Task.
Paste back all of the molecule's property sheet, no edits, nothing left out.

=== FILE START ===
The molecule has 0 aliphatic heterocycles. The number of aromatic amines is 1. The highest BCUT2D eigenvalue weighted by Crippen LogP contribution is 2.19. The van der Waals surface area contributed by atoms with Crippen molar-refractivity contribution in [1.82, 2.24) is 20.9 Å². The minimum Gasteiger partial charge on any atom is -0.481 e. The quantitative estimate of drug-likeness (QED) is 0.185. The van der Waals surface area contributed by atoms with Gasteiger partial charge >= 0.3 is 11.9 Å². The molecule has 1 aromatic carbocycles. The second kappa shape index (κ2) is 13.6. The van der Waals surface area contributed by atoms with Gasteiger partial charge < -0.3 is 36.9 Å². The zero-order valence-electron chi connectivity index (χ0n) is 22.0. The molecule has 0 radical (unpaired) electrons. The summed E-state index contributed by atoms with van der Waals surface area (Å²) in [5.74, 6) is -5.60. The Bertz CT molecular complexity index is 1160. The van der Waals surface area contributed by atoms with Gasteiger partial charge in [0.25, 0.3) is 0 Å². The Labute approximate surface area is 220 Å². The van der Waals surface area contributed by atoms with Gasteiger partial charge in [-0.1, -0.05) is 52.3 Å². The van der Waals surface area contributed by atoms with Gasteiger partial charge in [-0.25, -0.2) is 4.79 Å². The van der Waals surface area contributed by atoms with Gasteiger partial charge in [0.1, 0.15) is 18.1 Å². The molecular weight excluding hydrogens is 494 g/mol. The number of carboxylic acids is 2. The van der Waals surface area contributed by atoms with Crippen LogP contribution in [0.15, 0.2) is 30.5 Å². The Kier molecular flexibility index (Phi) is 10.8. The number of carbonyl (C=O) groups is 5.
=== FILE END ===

The molecule has 0 aliphatic heterocycles. The number of aromatic amines is 1. The highest BCUT2D eigenvalue weighted by Crippen LogP contribution is 2.19. The van der Waals surface area contributed by atoms with Crippen molar-refractivity contribution in [1.82, 2.24) is 20.9 Å². The minimum Gasteiger partial charge on any atom is -0.481 e. The quantitative estimate of drug-likeness (QED) is 0.185. The van der Waals surface area contributed by atoms with Gasteiger partial charge >= 0.3 is 11.9 Å². The molecule has 1 aromatic carbocycles. The second kappa shape index (κ2) is 13.6. The van der Waals surface area contributed by atoms with Gasteiger partial charge < -0.3 is 36.9 Å². The zero-order valence-electron chi connectivity index (χ0n) is 22.0. The molecule has 0 radical (unpaired) electrons. The summed E-state index contributed by atoms with van der Waals surface area (Å²) in [5.74, 6) is -5.60. The Bertz CT molecular complexity index is 1160. The van der Waals surface area contributed by atoms with Gasteiger partial charge in [0.25, 0.3) is 0 Å². The Labute approximate surface area is 220 Å². The van der Waals surface area contributed by atoms with Gasteiger partial charge in [-0.1, -0.05) is 52.3 Å². The van der Waals surface area contributed by atoms with Gasteiger partial charge in [-0.25, -0.2) is 4.79 Å². The van der Waals surface area contributed by atoms with Gasteiger partial charge in [0.1, 0.15) is 18.1 Å². The molecular weight excluding hydrogens is 494 g/mol. The number of carboxylic acids is 2. The van der Waals surface area contributed by atoms with Crippen LogP contribution in [0.15, 0.2) is 30.5 Å². The Kier molecular flexibility index (Phi) is 10.8. The number of carbonyl (C=O) groups is 5.